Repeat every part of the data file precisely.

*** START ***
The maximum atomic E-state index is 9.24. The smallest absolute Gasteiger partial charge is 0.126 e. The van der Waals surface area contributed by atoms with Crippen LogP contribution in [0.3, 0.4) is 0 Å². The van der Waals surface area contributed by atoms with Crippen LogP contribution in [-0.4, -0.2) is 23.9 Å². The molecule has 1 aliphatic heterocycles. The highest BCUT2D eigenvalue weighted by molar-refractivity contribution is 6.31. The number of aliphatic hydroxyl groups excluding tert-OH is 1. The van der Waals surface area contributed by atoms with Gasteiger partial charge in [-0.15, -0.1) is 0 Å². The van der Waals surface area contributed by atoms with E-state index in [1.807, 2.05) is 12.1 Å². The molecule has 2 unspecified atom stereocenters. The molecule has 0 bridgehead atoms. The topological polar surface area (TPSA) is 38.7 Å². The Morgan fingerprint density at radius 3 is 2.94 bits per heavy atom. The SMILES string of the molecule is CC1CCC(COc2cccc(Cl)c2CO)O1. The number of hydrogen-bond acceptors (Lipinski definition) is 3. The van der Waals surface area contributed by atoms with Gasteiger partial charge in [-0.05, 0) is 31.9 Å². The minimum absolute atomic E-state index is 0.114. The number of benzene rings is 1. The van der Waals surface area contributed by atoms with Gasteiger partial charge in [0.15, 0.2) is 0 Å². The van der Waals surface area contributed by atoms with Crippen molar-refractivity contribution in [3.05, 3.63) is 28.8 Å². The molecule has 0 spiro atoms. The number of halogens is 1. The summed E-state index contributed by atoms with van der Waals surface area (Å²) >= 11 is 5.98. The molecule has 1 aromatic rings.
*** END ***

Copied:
The maximum atomic E-state index is 9.24. The smallest absolute Gasteiger partial charge is 0.126 e. The van der Waals surface area contributed by atoms with Crippen LogP contribution in [0.3, 0.4) is 0 Å². The van der Waals surface area contributed by atoms with Crippen LogP contribution in [-0.4, -0.2) is 23.9 Å². The molecule has 1 aliphatic heterocycles. The highest BCUT2D eigenvalue weighted by molar-refractivity contribution is 6.31. The number of aliphatic hydroxyl groups excluding tert-OH is 1. The van der Waals surface area contributed by atoms with Gasteiger partial charge in [-0.15, -0.1) is 0 Å². The van der Waals surface area contributed by atoms with E-state index in [1.807, 2.05) is 12.1 Å². The molecule has 2 unspecified atom stereocenters. The molecule has 0 bridgehead atoms. The topological polar surface area (TPSA) is 38.7 Å². The Morgan fingerprint density at radius 3 is 2.94 bits per heavy atom. The SMILES string of the molecule is CC1CCC(COc2cccc(Cl)c2CO)O1. The number of hydrogen-bond acceptors (Lipinski definition) is 3. The van der Waals surface area contributed by atoms with Gasteiger partial charge in [-0.05, 0) is 31.9 Å². The minimum absolute atomic E-state index is 0.114. The number of benzene rings is 1. The van der Waals surface area contributed by atoms with Gasteiger partial charge in [0.15, 0.2) is 0 Å². The van der Waals surface area contributed by atoms with Crippen molar-refractivity contribution in [3.05, 3.63) is 28.8 Å². The molecule has 0 spiro atoms. The number of halogens is 1. The summed E-state index contributed by atoms with van der Waals surface area (Å²) >= 11 is 5.98. The molecule has 1 aromatic rings.